News Release
June 14, 2023

Today, Toronto City Council approved the Residual Waste Management Work Plan, which outlines short- and medium-term plans to extend the lifespan of the City of Toronto’s Green Lane Landfill and planning activities to manage garbage, also known as residual waste, in the long term.

The City manages approximately 450,000 tonnes of garbage every year. Based on current tonnage and waste volumes, the City’s Green Lane Landfill is expected to reach capacity by 2034/2035.

While the City has a number of successful waste reduction and diversion programs in place to support the Long Term Waste Management Strategy’s goals of zero-waste and moving towards a circular economy, long-term solutions for garbage disposal beyond the lifespan of Green Lane Landfill are still required. Toronto’s increasing population, economic growth and housing commitments will also impact the amount of waste that will need to be managed.

It is critical that the City continues planning for the future, long-term disposal of Toronto’s garbage, as building new waste disposal infrastructure can take more than 10 years to complete. The Residual Waste Management Work Plan provides time to study, develop and operationalize long-term options.

Short- and medium-term actions as part of the plan include:

  • Negotiating and entering into one or more residual waste disposal agreements or extending existing waste disposal agreements with landfills located in Ontario, to redirect waste from Green Lane Landfill
  • Conducting community consultations on energy-from-waste as an option to manage garbage and reporting back to Council prior to pursuing negotiations with energy-from-waste facilities
  • Considering waste disposal as an option when procuring new waste collection contracts, to determine if there are cost-saving opportunities in bundling waste collection with waste disposal

As developing a new landfill is not feasible within the boundaries of Toronto, the City will begin a process to engage and, where there is interest, negotiate with existing Ontario landfill owners for the purchase of a landfill to meet the City’s needs. City staff will issue a request for expression of interest for municipalities in Ontario to identify their interest in becoming a host for the City to build a new landfill. City staff will report back to Council before entering into procurement processes or negotiations related to energy from waste. All long-term options will be assessed through an environmental, social and financial lens for their potential impacts.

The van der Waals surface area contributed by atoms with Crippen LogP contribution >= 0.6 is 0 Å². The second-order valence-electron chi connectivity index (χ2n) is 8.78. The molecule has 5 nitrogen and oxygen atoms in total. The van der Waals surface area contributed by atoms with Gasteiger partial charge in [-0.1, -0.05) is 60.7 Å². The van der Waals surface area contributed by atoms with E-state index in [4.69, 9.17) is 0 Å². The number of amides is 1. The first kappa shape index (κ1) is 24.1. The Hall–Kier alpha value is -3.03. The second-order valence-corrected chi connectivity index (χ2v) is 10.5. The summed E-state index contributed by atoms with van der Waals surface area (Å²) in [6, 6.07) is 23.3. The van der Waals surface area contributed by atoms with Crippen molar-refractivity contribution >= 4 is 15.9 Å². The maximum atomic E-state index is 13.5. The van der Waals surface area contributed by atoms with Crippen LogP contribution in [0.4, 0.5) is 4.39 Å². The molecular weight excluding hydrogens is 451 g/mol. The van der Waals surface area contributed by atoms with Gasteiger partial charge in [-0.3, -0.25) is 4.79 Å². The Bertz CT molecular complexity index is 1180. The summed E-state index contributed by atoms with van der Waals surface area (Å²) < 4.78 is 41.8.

The Council-adopted staff report also includes direction for staff to:

  • Provide an updated Long Term Waste Management Strategy that maximizes waste diversion
  • Report back on a strategy and policy framework for the circular economy transition in Toronto that is consistent with TransformTO and the City’s carbon budget carbon accountability mechanism

The City has one of the most comprehensive integrated waste management systems in North America and manages close to 900,000 tonnes of waste each year. In 2022, the City diverted a total of 377,825 tonnes of residential waste from landfill through its Green Bin organics, Blue Bin recycling, yard waste and Christmas tree collection programs, Community Environment Days and collection and proper disposal of household hazardous waste, appliances and electronic waste.

It’s also important for residents to do their part to help reduce waste, by participating in City programs and taking a few other simple actions such as:

  • Refusing to take items like receipts, extra napkins and cutlery unless necessary
  • Avoiding items wrapped in too much packaging
  • Using reusable shopping bags, coffee mugs, water bottles and other reusable items, instead of using disposable ones
  • Repurposing, repairing or swapping items
  • Buying only what is needed and considering the impact of packaging when making purchases

More information about ways to reduce waste is available on the City’s website.


“We all have a role to play to keep items out of landfill. I am pleased that the City is taking active measures to secure long-term solutions to manage Toronto’s garbage, while continuing to encourage actions that everyone can take to reduce our waste, both now and in the future.”

– Deputy Mayor Jennifer McKelvie (Scarborough-Rouge Park)

Toronto is home to more than three million people whose diversity and experiences make this great city Canada’s leading economic engine and one of the world’s most diverse and livable cities. As the fourth largest city in North America, Toronto is a global leader in technology, finance, film, music, culture and innovation, and consistently places at the top of international rankings due to investments championed by its government, residents and businesses. For more information visit the City’s website or follow us on Twitter, Instagram or Facebook.

Media contact: Media Relations,